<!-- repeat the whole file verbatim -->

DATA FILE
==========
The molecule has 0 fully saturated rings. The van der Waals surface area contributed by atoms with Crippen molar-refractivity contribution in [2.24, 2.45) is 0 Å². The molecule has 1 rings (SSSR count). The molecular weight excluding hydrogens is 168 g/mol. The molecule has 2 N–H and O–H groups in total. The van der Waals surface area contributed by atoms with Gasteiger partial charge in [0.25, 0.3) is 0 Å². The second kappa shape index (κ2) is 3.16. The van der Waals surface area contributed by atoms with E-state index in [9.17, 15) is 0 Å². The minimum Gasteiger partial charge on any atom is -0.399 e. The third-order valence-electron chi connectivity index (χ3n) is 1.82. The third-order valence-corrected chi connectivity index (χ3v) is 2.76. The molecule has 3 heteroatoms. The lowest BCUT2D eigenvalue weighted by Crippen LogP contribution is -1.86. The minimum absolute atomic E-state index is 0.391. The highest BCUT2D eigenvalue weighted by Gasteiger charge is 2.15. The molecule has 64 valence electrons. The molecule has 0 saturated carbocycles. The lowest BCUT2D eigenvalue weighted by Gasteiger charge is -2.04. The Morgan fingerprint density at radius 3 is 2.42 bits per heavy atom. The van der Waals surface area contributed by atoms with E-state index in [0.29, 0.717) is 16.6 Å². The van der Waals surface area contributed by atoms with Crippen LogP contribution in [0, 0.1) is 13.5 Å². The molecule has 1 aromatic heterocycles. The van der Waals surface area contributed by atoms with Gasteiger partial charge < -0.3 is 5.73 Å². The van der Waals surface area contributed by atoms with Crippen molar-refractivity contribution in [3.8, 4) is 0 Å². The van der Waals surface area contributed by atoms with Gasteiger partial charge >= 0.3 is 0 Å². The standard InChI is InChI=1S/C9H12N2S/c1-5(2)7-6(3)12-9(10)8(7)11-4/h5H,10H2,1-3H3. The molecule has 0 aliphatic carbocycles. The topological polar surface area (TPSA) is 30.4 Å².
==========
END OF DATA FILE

The molecule has 0 fully saturated rings. The van der Waals surface area contributed by atoms with Crippen molar-refractivity contribution in [2.24, 2.45) is 0 Å². The molecule has 1 rings (SSSR count). The molecular weight excluding hydrogens is 168 g/mol. The molecule has 2 N–H and O–H groups in total. The van der Waals surface area contributed by atoms with Gasteiger partial charge in [0.25, 0.3) is 0 Å². The second kappa shape index (κ2) is 3.16. The van der Waals surface area contributed by atoms with E-state index in [9.17, 15) is 0 Å². The minimum Gasteiger partial charge on any atom is -0.399 e. The third-order valence-electron chi connectivity index (χ3n) is 1.82. The third-order valence-corrected chi connectivity index (χ3v) is 2.76. The molecule has 3 heteroatoms. The lowest BCUT2D eigenvalue weighted by Crippen LogP contribution is -1.86. The minimum absolute atomic E-state index is 0.391. The highest BCUT2D eigenvalue weighted by Gasteiger charge is 2.15. The molecule has 64 valence electrons. The molecule has 0 saturated carbocycles. The lowest BCUT2D eigenvalue weighted by Gasteiger charge is -2.04. The Morgan fingerprint density at radius 3 is 2.42 bits per heavy atom. The van der Waals surface area contributed by atoms with E-state index in [0.29, 0.717) is 16.6 Å². The van der Waals surface area contributed by atoms with Crippen LogP contribution in [0, 0.1) is 13.5 Å². The molecule has 1 aromatic heterocycles. The van der Waals surface area contributed by atoms with Gasteiger partial charge < -0.3 is 5.73 Å². The van der Waals surface area contributed by atoms with Crippen molar-refractivity contribution in [3.8, 4) is 0 Å². The van der Waals surface area contributed by atoms with Gasteiger partial charge >= 0.3 is 0 Å². The standard InChI is InChI=1S/C9H12N2S/c1-5(2)7-6(3)12-9(10)8(7)11-4/h5H,10H2,1-3H3. The molecule has 0 aliphatic carbocycles. The topological polar surface area (TPSA) is 30.4 Å².